Project Euler


Can you get a more geeky hobby than one which combines maths and computer programming?

A friend of mine recently introduced me to Project Euler. What is it? To quote the about page:

Project Euler is a series of challenging mathematical/computer programming problems that will require more than just mathematical insights to solve. Although mathematics will help you arrive at elegant and efficient methods, the use of a computer and programming skills will be required to solve most problems.

In other words, you write short computer programs to solve mathematical puzzles. Here’s the very first problem:

If we list all the natural numbers below 10 that are multiples of 3 or 5, we get 3, 5, 6 and 9. The sum of these multiples is 23.
Find the sum of all the multiples of 3 or 5 below 1000.

You may recognise that as being the FizzBuzz question that I’ve discussed before, except adding the numbers for a total instead of printing out Fizz and/or Buzz. It’s a simple algorithm. If you sign up to Project Euler you get to check your answer, and, if you’re right, gain access to the forum discussing solutions in a variety of different programming languages.

Sometimes – often, in fact – you’ll discover that there’s a mathematical formula that provides the answer. That’s certainly the case for the first problem. In the spirit of the site I’ll avoid spoilers. There’s also an element of gamification as you can earn awards and increase your level as you progress through the problems:

The problems generally get progressively harder and also rely on techniques and ideas from earlier problems, so it’s worth tackling them roughly in order. Some of the problems are very easy to state and understand, but can tricky to solve. Problem 31 is a good example:

In England the currency is made up of pound, £, and pence, p, and there are eight coins in general circulation:

1p, 2p, 5p, 10p, 20p, 50p, £1 (100p) and £2 (200p).
It is possible to make £2 in the following way:

1×£1 + 1×50p + 2×20p + 1×5p + 1×2p + 3×1p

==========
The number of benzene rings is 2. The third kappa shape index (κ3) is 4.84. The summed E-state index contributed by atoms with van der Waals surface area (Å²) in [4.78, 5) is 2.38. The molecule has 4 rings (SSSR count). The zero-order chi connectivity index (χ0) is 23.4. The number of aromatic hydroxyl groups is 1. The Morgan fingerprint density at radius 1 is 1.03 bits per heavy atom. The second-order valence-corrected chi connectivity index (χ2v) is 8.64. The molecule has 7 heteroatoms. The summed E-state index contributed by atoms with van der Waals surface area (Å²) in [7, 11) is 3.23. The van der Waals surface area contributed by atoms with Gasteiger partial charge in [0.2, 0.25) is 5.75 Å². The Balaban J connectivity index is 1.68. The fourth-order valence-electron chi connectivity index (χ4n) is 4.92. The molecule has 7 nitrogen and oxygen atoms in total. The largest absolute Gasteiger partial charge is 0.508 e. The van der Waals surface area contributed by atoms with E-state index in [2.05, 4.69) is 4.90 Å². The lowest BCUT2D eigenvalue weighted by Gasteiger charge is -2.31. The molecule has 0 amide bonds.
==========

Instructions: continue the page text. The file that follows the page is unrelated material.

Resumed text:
How many different ways can £2 be made using any number of coins?

It took me a while to get that one, and my solution is a horribly messy and inelegant set of loops. I seem to have something of a blind spot when it comes to writing recursive functions, and that’s definitely something I need to overcome.

As well as being a fun intellectual challenge, it’s a great way to get to know a programming language. I’m using Python, and my previous experience with it was limited to making minor changes to existing code and short scripts. I could have used Perl, as I feel I’m more fluent in Perl, but I wanted to brush up on my Python. If you want to be able to throw data structures such as lists and dictionaries around with abandon, then Project Euler is a good way to get confident with them.

Some of the problems also make use of data files, so there’s an opportunity to get used to reading data and converting it into a data structure. You can also investigate the various libraries of your language of choice. For example, some of the problems require you to calculate or iterate over the permutations of a set of numbers. The purist approach might be to figure out an algorithm from scratch, but Python has the itertools library – it’s your choice, but I’m happy with using existing libraries where they help.

Problem 54 is a great example of one that covers many of the basics, from file I/O to data structures. The idea is to score poker hands to determine how many are won by player 1, from a list of 1000 random hands dealt to two players.

The hands are represented by a file containing 1000 lines of cards represented as follows:

5C AD 5D AC 9C 7C 5H 8D TD KS

Player 1 has the first 5 cards, player 2 has the second. The challenge is to read the file into a suitable data structure and then analyse the structure to determine who wins each hand.

Later problems have you decoding encrypted text and even writing a general Sudoku solver.

As the problems go on, the need to know the maths behind the questions becomes more important. Sometimes it’s simply a case of googling the concept and trying to interpret the resulting Wikipedia page, but you can take if further if you’re interested in a more rigorous understanding. I may have gone a bit too far…

You have to be a bit careful with your googling. As the site puts it:

I solved it by using a search engine, does that matter?

Making use of the internet to research a problem is to be encouraged as there could be hidden treasures of mathematics to be discovered beneath the surface of many of these problems. However, there is a fine line between researching ideas and using the answer you found on another website. If you photocopy a crossword solution then what have you achieved?

If you’re thinking of joining it’s probably worth scanning the first couple of pages of problems to see whether you’ll be able to stick with it. The site shows how many users have solved each problem, and those numbers drop off quickly – from nearly 900,000 for problem 1 to less than 10,000 for some of the first 100 problems and down to a few hundred for the later problems. Be aware that, as they go on, the problems become much more about the maths than the programming.

And you don’t have to go as far as buying an undergraduate level number theory textbook… but it helps 🙂

in Random Musings

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